The opinion of the court was delivered by: COHILL
Plaintiffs, John T. White, Jr. and Carol White, were involved in an automobile accident in Bedford County, Pennsylvania and brought this action against the defendants, Sherrill Smith Clark, John Richard Bannister, Oklahoma State University Education and Research Foundation, Inc. ("OSU") and Oklahoma State University. Mr. Bannister was an employee of defendant, OSU. OSU had a contract with the National Aeronautics and Space Administration ("NASA"), an agency of the United States Government, to provide educational programs for school children. Mr. Bannister was an aerospace education science specialist whose principal duties were to give space science lectures and presentations at various schools throughout several northeast states. On the day of the accident, Mr. Bannister was driving a specially equipped van from Maryland to a school visitation program at Hollidaysburg, Pennsylvania.
The United States is a defendant in this action pursuant to the Federal Tort Claims Act, 28 U.S.C. § 1346. Plaintiffs contend that the control NASA, through its officials, retained and exercised over the performance of Mr. Bannister's work pursuant to the OSU contract made Mr. Bannister an "employee of the government" within the purview of 28 U.S.C. §§ 1346(b) and 2671. The United States has moved for summary judgment asserting that Mr. Bannister was not its employee but the employee of an independent contractor, OSU, and therefore the government is not liable under the Act.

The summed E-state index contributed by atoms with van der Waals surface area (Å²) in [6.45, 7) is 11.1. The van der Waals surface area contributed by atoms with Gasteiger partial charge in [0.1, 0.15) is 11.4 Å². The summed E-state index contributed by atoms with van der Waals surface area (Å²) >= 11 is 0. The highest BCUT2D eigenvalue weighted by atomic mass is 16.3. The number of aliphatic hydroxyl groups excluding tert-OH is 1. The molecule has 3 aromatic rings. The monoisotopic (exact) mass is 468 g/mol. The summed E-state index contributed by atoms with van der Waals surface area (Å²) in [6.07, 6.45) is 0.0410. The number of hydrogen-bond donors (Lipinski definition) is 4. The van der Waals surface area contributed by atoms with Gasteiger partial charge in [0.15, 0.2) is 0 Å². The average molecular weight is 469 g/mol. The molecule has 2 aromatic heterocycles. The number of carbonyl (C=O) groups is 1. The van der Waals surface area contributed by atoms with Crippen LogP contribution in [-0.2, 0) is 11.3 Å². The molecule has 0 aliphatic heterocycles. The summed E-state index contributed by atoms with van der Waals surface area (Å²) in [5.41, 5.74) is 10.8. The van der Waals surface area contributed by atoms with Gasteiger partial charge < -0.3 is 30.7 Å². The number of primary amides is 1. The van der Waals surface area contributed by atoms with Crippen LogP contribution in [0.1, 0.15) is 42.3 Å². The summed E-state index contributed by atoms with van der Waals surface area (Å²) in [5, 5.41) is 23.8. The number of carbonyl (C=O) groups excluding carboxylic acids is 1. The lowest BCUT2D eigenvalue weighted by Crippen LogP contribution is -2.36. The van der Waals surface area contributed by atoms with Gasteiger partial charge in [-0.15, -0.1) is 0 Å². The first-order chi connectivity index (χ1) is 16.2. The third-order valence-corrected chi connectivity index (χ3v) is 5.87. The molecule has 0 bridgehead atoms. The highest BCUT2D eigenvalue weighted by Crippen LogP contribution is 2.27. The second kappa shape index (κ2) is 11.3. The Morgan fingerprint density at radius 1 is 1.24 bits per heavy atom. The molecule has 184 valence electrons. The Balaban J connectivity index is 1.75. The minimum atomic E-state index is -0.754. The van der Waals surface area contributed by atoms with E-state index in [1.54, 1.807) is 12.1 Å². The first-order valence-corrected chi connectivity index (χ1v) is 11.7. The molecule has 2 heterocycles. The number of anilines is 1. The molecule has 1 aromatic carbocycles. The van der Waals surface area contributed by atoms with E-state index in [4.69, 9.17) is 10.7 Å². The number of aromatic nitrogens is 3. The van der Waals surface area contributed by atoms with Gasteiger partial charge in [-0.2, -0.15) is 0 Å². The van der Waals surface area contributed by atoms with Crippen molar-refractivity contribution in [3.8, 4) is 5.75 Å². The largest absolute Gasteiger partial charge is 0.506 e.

The Federal Tort Claims Act makes the United States liable for money damages for torts "caused by the negligent or wrongful act or omission of any employee of the government." 28 U.S.C. § 1346(b). Although the term "employee of the government" includes "officers of any federal agency," 28 U.S.C. § 2671, contractors with the United States are specifically excluded from the definition of a federal agency. 28 U.S.C. § 2671. The Act does not define what constitutes independent contractor status, but the United States Supreme Court has held that " "the contractor with the United States' language of § 2671 adopts the traditional distinction between employees of the principal and employees of an independent contractor with the principal . . . (and) that the critical factor in making this determination is the authority of the principal to control the detailed physical performance of the contractor." Maryland v. United States, 381 U.S. 41, 53, 85 S. Ct. 1293, 1300, 14 L. Ed. 2d 205 (1965). See also Logue v. United States, 412 U.S. 521, 526-27, 93 S. Ct. 2215, 37 L. Ed. 2d 121 (1973). In Logue the Court explained that having the right merely to set standards, and reserving the right to make inspections to verify that standards were complied with, absent the authority to physically supervise the contractor's employees, did not make the United States the employer of prison guards in the Nueces County Jail. 412 U.S. 521 at 530, 37 L. Ed. 2d 121, 93 S. Ct. 2215.